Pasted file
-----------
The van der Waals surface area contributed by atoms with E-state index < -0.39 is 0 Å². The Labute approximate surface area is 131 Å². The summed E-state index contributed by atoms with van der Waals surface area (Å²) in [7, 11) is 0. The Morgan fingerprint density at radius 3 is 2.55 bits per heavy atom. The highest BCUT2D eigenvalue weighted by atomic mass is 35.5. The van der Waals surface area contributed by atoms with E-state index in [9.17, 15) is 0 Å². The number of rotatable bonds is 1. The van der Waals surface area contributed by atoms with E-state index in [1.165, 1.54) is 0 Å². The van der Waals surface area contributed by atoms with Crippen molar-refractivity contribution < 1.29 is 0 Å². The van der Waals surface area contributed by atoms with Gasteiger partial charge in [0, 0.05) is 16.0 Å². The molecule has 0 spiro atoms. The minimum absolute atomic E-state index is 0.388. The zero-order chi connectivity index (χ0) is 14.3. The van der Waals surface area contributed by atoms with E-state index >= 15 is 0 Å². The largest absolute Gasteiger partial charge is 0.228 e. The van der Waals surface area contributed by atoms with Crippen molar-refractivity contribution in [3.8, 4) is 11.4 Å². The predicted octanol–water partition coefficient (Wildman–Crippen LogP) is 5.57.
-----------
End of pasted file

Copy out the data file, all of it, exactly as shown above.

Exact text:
The van der Waals surface area contributed by atoms with E-state index < -0.39 is 0 Å². The Labute approximate surface area is 131 Å². The summed E-state index contributed by atoms with van der Waals surface area (Å²) in [7, 11) is 0. The Morgan fingerprint density at radius 3 is 2.55 bits per heavy atom. The highest BCUT2D eigenvalue weighted by atomic mass is 35.5. The van der Waals surface area contributed by atoms with E-state index in [9.17, 15) is 0 Å². The number of rotatable bonds is 1. The van der Waals surface area contributed by atoms with E-state index in [1.165, 1.54) is 0 Å². The van der Waals surface area contributed by atoms with Crippen molar-refractivity contribution < 1.29 is 0 Å². The van der Waals surface area contributed by atoms with Gasteiger partial charge in [0, 0.05) is 16.0 Å². The molecule has 0 spiro atoms. The minimum absolute atomic E-state index is 0.388. The zero-order chi connectivity index (χ0) is 14.3. The van der Waals surface area contributed by atoms with E-state index >= 15 is 0 Å². The largest absolute Gasteiger partial charge is 0.228 e. The van der Waals surface area contributed by atoms with Crippen molar-refractivity contribution in [3.8, 4) is 11.4 Å². The predicted octanol–water partition coefficient (Wildman–Crippen LogP) is 5.57.